USA Today reports, the Justice Department will not bring federal charges against the officer, “The decision, described by a person familiar with the matter who was not authorized to comment publicly, marks the end of a civil rights probe.”
The city medical examiner said Garner’s cause of death was “compression of neck (choke hold), compression of chest and prone positioning during physical restraint by police.” However, the lawyer for Pantaleo and the police union have denied that a choke-hold maneuver was used that is banned by the NYPD.
The Garner family is still waiting for the decision for the administrative NYPD trial to determine if Pantaleo could still be a police officer.
The trial ended on June 6 after a handful of delays since it began more than three weeks ago. The Civil Complaint Review Board (CCRB) repeated its stance to for Pantaleo to be fired.
“CCRB recommends a penalty of termination without his pension,” prosecuting lawyer Suzanne O’Hare said as part of her closing arguments. “Officer Pantaleo forfeitured his right and privilege to be a police officer in the city of New York.”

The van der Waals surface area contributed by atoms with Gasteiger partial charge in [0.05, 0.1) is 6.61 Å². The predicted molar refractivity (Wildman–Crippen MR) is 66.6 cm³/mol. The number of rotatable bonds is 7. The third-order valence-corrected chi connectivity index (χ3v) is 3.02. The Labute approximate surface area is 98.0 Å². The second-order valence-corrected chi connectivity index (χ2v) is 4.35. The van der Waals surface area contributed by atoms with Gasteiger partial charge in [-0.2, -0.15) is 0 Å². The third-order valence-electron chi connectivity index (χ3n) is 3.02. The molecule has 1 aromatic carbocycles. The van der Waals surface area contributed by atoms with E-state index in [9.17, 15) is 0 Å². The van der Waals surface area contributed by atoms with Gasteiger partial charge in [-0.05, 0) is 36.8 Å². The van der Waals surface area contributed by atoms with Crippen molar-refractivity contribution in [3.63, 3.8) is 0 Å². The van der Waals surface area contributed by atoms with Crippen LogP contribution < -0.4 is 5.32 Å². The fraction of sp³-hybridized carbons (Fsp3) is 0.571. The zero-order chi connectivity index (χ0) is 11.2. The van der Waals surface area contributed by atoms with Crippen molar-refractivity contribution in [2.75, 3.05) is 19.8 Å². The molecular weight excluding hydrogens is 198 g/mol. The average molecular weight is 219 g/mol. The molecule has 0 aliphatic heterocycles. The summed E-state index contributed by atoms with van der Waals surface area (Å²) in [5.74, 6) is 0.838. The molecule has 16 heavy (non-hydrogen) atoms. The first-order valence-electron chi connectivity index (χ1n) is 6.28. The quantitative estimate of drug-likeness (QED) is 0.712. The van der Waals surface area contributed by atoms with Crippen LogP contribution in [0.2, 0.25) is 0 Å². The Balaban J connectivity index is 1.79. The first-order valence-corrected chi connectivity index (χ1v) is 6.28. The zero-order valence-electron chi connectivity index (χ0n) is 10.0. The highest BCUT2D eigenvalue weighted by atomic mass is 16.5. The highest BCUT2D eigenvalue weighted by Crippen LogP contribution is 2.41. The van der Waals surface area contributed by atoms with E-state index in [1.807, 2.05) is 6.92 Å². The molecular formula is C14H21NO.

One seemingly damning fact revealed from the trial was the fact that an NYPD officer admitted that he trumped up the charges against Garner in an effort to justify his chokehold death.
“Officer Justin Damico testified that after riding in an ambulance with the dying Garner, he went ahead on his own and filled out arrest papers listing a felony tax charge that would have required prosecutors to prove Garner, a small-time street hustler, had sold 10,000 untaxed cigarettes,” the Associated Press reported.
Earlier in the trial, it was also revealed that NYPD Lt. Christopher Bannon was texting with another officer shortly after Pantaleo’s violently killing in Staten Island, where Garner was rushed to Richmond University Medical Center. When Bannon was told that Garner didn’t have a pulse, Bannon texted back: “Not a big deal.”
Garner’s mother blasted what she called the NYPD’s “tricks” and “lies” during the trial’s first day on May 13.
“The day after Mother’s Day, to have to watch the video that the world saw of my son being killed, to be at this trial after five years, and to see all of the tricks that Pantaleo’s lawyers are trying to pull to avoid accountability, it’s really hard,” Gwen Carr said at the time.
Garner was approached by undercover NYPD officers on July 17, 2014, for the alleged offense of selling untaxed loose cigarettes. When officers failed at handcuffing him for the nonviolent misdemeanor, Pantaleo was caught on video with his arms wrapped tightly around Garner’s neck from behind. The chokehold ultimately killed Garner. The entire deadly episode was captured on cellphone video and filmed by a bystander. Garner’s final words “I can’t breathe” — became a rallying call for social justice advocates who saw his death as a murder.